A Marketing Director AND a Marketing Agency?
As a company’s marketing budget grows, it most likely becomes more elaborate and labor-intensive to oversee. Even with a highly competent marketing director, the chances are that person will not be able to perform all of the marketing functions necessary to execute the strategic plan. As a result, the marketing director will have to outsource some of the marketing or hire more people to fill in the gaps. Again, one has to look at the costs of outsourcing versus the costs of hiring another employee.
A typical situation is for a company to have a full-time director of marketing who oversees both marketing employees (if there are any) and coordinates with a marketing agency. This is my opinion, but rarely will a director of marketing be able to perform his function on his or her own better than if he/she has a marketing agency’s assistance. The more streamlined and efficient a marketing plan is carried out, the more profitable the marketing efforts will be. Therefore, it makes sense for a business to utilize all the assets available to it, including an advertising agency, in order to get the most value out of their marketing efforts.
The Agency Myth
One bit of resistance I’ve had to this idea is the mythical notion that an agency is going to cost a more money than “doing it on their own” or “going direct”. I discussed this issue last week in my article 11 Reasons to Hire and Advertising Agency Instead of Going Direct. Granted, I may be biased, but I have not experienced an in-house marketing team at a small or midsize company that was able to accomplish as much for the same amount of money as an advertising agency.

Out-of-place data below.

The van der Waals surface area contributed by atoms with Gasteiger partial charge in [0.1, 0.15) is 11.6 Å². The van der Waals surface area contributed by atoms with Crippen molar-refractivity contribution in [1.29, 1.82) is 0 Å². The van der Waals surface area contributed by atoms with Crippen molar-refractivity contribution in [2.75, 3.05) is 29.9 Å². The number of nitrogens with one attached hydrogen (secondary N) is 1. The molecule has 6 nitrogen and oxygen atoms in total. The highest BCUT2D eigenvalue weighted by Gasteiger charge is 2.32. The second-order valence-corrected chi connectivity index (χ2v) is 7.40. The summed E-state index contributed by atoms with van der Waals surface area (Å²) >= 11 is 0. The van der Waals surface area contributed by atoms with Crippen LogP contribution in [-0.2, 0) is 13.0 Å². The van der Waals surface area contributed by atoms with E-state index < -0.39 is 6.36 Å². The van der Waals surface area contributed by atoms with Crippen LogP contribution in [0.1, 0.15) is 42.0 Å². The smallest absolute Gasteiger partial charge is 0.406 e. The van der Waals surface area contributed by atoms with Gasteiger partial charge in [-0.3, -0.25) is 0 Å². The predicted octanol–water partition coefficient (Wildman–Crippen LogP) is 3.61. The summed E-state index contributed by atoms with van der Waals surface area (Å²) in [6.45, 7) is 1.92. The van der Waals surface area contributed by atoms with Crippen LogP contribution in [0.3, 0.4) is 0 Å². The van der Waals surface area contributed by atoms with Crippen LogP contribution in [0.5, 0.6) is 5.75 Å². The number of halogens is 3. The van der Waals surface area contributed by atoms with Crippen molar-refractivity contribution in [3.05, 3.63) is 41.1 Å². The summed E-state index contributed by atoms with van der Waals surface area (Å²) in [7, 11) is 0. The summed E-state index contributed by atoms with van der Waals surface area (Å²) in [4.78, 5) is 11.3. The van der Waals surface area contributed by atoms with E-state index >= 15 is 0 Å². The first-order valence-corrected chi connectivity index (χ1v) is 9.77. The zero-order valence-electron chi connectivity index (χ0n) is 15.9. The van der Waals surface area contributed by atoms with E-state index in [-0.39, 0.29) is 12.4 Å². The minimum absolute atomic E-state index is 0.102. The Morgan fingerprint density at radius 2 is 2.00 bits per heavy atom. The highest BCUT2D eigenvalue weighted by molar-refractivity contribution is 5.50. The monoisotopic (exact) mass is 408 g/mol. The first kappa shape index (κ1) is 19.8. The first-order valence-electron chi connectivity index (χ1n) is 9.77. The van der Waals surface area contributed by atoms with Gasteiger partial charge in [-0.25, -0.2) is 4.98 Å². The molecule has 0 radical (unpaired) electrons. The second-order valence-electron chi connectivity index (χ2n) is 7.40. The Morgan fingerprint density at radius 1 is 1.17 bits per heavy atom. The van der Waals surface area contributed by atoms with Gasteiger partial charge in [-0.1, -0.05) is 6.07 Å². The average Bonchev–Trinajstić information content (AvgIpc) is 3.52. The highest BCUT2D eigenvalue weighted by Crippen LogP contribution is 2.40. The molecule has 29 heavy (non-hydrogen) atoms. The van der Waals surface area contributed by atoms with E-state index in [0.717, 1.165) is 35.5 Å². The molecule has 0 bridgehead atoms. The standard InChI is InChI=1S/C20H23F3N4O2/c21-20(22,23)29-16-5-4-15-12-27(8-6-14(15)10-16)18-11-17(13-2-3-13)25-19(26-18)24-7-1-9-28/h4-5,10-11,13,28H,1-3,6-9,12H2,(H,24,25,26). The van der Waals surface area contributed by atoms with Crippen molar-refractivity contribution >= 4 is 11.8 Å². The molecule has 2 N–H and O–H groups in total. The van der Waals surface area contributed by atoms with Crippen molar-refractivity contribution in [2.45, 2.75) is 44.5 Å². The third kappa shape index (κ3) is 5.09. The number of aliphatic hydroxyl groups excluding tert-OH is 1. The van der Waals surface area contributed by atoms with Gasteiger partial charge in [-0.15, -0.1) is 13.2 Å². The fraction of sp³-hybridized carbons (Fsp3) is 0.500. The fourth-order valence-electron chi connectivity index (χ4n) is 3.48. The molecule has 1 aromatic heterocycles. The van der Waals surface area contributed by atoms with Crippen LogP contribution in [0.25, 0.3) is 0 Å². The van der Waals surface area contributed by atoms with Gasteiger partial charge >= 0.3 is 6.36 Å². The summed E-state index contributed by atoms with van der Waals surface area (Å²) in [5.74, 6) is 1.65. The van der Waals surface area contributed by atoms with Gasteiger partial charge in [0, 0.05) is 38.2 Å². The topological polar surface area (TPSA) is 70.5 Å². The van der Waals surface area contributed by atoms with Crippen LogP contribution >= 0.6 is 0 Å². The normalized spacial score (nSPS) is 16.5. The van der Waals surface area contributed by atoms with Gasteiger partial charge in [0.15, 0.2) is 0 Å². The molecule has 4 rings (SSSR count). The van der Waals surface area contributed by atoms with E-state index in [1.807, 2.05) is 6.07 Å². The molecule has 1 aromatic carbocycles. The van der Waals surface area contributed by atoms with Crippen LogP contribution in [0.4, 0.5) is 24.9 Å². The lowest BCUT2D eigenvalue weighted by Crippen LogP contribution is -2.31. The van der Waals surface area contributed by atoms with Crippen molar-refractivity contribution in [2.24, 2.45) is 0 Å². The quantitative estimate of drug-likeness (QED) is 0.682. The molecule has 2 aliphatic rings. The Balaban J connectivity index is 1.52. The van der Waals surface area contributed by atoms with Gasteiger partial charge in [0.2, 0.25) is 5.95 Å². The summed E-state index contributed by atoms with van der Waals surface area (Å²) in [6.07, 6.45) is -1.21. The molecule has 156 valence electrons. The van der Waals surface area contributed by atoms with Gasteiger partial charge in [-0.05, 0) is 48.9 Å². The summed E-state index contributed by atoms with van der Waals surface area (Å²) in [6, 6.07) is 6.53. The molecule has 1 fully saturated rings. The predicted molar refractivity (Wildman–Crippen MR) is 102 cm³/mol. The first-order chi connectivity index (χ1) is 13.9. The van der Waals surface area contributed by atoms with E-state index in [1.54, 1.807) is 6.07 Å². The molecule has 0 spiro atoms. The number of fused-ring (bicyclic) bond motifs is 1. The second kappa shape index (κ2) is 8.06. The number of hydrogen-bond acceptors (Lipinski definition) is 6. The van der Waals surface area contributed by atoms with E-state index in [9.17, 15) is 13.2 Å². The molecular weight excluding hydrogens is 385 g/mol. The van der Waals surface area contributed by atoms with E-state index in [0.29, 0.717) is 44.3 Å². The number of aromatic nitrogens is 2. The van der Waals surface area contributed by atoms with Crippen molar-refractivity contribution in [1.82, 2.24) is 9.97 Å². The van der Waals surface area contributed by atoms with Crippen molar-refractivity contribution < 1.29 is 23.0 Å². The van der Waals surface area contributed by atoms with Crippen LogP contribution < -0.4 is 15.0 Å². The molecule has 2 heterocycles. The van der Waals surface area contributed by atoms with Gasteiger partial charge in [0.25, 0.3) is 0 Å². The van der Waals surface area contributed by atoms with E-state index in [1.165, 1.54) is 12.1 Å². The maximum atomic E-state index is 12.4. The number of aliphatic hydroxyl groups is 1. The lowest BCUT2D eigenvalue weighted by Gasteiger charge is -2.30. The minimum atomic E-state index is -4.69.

That’s not to say that some advertising agencies in the past haven’t taken advantage of their clients, providing less value for the dollar than advertised. A few bad apples have given advertising agencies a bad rap. Also, not all agencies are created equal. Some are simply better than others for certain types of advertising campaigns and industries. However, when it comes to the issue of “costing more”, modern agencies are expected to operate with very high levels of accountability. Gone are the days when advertising agencies could operate with impunity. Advertisers should be able to see in great detail (and often in near-real-time) what their marketing dollars are doing. This allows a business owner to have proof that his marketing dollars are being effectively invested. My clients are able to see the data and I know for a fact I am not unique in that respect.
To sum it up, I believe that if a company has a half-million dollar marketing budget or more, then hiring a marketing director makes sense. They may still want to outsource some functionality to a marketing agency, but at least they will have a competent person in-house to oversee all the various marketing activities. Also, the business owner will have a single person at their beck and call. I am sure there are other arguments both for and against hiring a director of marketing or an agency (or both). Please feel free to add your comments below.